Maple Ridge: Do your part to connect river trail

Experience the Fraser wants to create paths along both shores, as far as Hope, district can do its part

It’s easy to flit from one project to another and gobble up a ton of tax dollars in the process.

But the dream of a walking-cycling-hiking trail on both sides of the Fraser River from Vancouver to Hope has caught everyone’s imagination, the provincial government, both the present and past premiers, MLAs, First Nations, and community groups.

It’s no pipe dream of a small fringe.

Everyone can see the value of such a project – offering unique vistas of one of the world’s great rivers. A multi-use trail could be a huge attraction to visiting cyclists or hikers or tourists who want a close-up look at B.C.’s lifeline.

The tourist dollars would flow, as a result, while the trail could serve as back up non-commuter route – an emergency pathway snaking along the river.

Which is why Maple Ridge should jump on board and do its part for the project, while it can, before it gets too expensive and before that prime waterfront land gets gobbled up.

When MLAs and councillors showed up at Kanaka Creek Regional Park, just below Tamarack Lane, across from the problematic Albion flats a few weeks ago, announcing $1 million for the project, they did so at one of the many gaps that need filling before Experience the Fraser becomes a reality.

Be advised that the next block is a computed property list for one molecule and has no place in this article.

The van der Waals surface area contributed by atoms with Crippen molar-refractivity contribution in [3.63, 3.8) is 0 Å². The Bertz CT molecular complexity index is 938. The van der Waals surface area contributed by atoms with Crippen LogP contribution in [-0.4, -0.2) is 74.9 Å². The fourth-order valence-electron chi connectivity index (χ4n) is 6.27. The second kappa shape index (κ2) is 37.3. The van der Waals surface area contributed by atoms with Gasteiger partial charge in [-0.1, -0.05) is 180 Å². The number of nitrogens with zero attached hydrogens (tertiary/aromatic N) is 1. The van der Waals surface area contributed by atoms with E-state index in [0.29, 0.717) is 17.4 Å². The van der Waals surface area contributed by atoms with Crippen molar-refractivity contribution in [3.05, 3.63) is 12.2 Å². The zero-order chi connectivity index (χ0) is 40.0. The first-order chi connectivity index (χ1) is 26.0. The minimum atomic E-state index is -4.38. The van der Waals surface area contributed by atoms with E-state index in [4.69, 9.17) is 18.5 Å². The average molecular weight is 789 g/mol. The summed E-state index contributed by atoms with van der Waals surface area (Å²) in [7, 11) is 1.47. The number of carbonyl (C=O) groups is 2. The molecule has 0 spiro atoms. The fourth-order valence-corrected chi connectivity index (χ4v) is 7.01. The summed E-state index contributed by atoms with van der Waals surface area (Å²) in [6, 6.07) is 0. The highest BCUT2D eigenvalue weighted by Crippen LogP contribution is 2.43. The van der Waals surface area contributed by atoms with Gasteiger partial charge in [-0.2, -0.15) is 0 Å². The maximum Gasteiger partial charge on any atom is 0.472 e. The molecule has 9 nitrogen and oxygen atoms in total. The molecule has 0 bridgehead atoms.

From Kanaka Creek park east to 240th Street, a stretch of a couple kilometres, there’s a hodge-podge of properties that keep people from accessing the river.

It’s an important stretch, though, because it provides a non-motorized link between central Maple Ridge and its eastern suburbs.

What if those gaps were filled and people could ride or run along the river from Port Haney all the way to Albion?

People would adopt the route and it would be a major step towards integrating both communities.

It’s not a new idea, however, to the District of Maple Ridge’s parks and leisure services department. It’s already in its long-term plans.

Recreation director Kelly Swift points out the district has to stay vigilant in order to acquire right-of-ways as property is sold or developed. But that’s a long-term process.

But it can only proceed if the money and the political will is there to follow up.

The time, though, is sooner rather than later, because at some point, investors will realize that waterfront, zoned Albion industrial area property near the Lougheed Highway, in the Lower Mainland, isn’t a bad place to put your light manufacturing or processing plants.

If Albion flats on the north side of Lougheed is developed, demand will only grow for land on the south side of the highway.

Which is why the trail/pathway has to be built now, while accessing the right-of-way is still possible and affordable.

All it takes is for people here to make it happen.

MLA Marc Dalton is doing what he can and helped win provincial support.

Now Maple Ridge council has to step in, get a right-of-way acquisition plan in place and a timeline and build the trail.

The project needs a champion or two on council to stay with it and drive it forward until it’s done. Maple Ridge hikers, cyclists and community groups also have to step up, as a letter to the editor recently suggested, and instead of bleating from the sidelines, help get it done.

Then Maple Ridge would have done its part for Experience the Fraser, a legacy for all involved.

Phil Melnychuk is a reporter with the Maple Ridge-Pitt Meadows News.